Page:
Accessible design at Color

Designing healthcare solutions for large-scale populations.


As a product designer at Color, I owned the end-to-end designs for the precision care team. One of Color’s largest initiatives was returning genetic test results to ~200k participants of the NIH’s All of Us research program.

After identifying issues in the current genetic ancestry web report, I improved the product’s accessibility and comprehension by paying attention to the right details and utilizing data.

Project details

Time: Sept 2022
Figma, Metabase
While I was the only designer staffed on this project, I gathered feedback frequently from cross-functional teammates: project managers, engineers, genetic counselors, data scientists, and other designers.

My contributions

1. Rapid prototyping for creative solutions
2. Creating a new data dashboard to inform designs
3. Ensuring WCAG 2.1 accessibility compliance

Providing value to a diverse pool of participants from a national research program

All of Us is a large-scale national research program that intentionally recruits 80% participants who are historically underrepresented in biomedical research. I found it extremely important to design an inclusive and accessible product for these users.

A problem that is easy to miss and easier to ignore

The genetic ancestry results had a few accessibility issues. In order to meet WCAG 2.1’s requirements for web accessibility, boundaries between colors need to have at least a 3:1 contrast ratio in order for users with moderately low vision to distinguish boundaries. The results did not have a dedicated header, so users with screen readers often missed the most important section of their report. I also discovered some comprehension issues that hindered users from fully understanding their reports.

Rapid prototyping for creative solutions

I created 20+ prototypes to understand all possible solutions and weigh the pros and cons. With a simpler design, users get less information. With a more complex design, users with low vision get excluded.

Gathering feedback and evaluating edge cases

My cross-functional teammates had mixed opinions. Designers and engineers appreciated solutions that were simple and elegant, whereas genetic counselors called out certain edge cases that would underwhelm and disappoint.

I realized the conflict could be solved by data: What does an average user see on their map, and how many users fall outside the norm? Because every user has unique results, I needed to understand all the possible edge cases.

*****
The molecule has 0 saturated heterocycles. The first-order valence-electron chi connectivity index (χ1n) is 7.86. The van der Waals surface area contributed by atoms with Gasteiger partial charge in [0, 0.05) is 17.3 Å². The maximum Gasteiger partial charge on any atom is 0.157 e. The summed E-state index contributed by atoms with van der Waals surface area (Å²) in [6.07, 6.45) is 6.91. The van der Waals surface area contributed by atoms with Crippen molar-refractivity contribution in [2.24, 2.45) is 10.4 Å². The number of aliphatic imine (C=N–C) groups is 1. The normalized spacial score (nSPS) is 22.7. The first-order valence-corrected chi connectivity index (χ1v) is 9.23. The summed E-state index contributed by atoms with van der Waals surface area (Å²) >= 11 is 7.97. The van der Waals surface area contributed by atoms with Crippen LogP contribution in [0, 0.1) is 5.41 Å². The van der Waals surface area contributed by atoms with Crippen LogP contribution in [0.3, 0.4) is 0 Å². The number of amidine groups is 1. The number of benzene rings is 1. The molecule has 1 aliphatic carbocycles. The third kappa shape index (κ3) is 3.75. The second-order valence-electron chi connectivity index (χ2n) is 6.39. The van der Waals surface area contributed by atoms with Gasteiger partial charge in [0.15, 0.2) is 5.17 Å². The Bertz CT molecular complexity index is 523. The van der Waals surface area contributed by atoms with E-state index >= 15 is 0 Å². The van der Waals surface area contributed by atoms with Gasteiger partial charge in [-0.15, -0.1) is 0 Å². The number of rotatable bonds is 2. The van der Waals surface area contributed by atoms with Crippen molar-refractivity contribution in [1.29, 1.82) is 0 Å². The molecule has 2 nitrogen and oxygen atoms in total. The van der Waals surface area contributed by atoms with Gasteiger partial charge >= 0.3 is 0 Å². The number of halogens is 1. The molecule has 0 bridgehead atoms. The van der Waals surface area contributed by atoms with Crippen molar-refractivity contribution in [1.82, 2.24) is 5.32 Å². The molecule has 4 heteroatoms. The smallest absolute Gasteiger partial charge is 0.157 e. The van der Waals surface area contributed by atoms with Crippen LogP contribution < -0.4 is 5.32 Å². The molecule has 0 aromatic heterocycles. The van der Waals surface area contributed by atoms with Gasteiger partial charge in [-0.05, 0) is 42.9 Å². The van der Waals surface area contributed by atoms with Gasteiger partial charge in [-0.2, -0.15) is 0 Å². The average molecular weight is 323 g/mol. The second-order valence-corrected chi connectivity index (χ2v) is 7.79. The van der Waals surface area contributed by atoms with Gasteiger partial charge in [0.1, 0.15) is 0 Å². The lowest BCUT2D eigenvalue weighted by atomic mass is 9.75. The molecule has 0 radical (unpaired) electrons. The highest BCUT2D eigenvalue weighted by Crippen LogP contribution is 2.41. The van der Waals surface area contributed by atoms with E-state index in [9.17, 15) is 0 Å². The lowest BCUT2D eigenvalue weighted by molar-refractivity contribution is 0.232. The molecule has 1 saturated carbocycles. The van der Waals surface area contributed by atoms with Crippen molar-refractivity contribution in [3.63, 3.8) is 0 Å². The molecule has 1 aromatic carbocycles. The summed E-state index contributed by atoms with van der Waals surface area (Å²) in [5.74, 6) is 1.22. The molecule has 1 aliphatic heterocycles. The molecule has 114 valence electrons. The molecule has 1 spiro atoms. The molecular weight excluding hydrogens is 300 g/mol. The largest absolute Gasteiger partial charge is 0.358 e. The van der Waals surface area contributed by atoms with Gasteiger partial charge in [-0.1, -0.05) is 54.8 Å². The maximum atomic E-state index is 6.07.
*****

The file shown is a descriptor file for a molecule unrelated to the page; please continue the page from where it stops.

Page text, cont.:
Creating a data dashboard to make an informed decision

After digging around Color’s existing databases and asking 4 different teams, I learned that the dashboard I was looking for didn’t exist. So with my background in economic research and the advice of a bioinformatics colleague, I merged datasets and made the necessary queries to get the data I needed.

I was surprised by what I saw. Turns out, certain edge cases were not a concern at all, and the edge case that would underwhelm and disappoint was no edge case at all. A heaping 25% of our users only have one ancestral region!

Of all the design solutions I prototyped, the original design was the most fitting after all. I had come full circle, but there were still many things that needed to change.

Paying attention to the details that matter

I changed some key details for better accessibility and comprehension:

  • Contrast ratios. I crafted a color palette of 21 regional colors so that every region has a 3:1 contrast ratio with the light background as well as the dark gray map. Only the areas that intersect with land are colored so as not to obscure the shape of the geographic region. Finally, an additional black border adds to the visual contrast.
  • Section header. Adding a section header not only allows users with screen readers to know what the percentage chart is about, but it also improves user comprehension overall.
  • Clear association between the map and the percentage chart. I added a color code with numerical values so that even without previous knowledge, users can easily tell which region is associated with which geographic area.

Wrapping up


  • Our product team plans to implement these changes by second quarter of 2023.
  • The data dashboard I created caught the attention of our business lead, who found the metrics to be important measures of success. Our data science team repurposed the dashboard as a guide to further the Color lab’s genetic analysis capabilities.


  • Data tells a story about users. It’s worth the pursuit.

    When I first learned that the data I wanted wasn’t readily available, I wondered if it was worth the effort to keep digging. If I had given up, I would never have known the true story of the product’s user experience. Staying close to the data is staying close to the user. Though counterintuitive, data is a critical piece of human-centered design.
  • Accessible design makes a better product for everyone.
This project started off with a focus on accessibility. My target user was the person with a screen reader or moderately low vision. However, every accessibility improvement led to a clearer, more thoughtful design for all users. Accessible design is challenging and may not seem worth the investment, but the value it brings goes far beyond the immediate target user.

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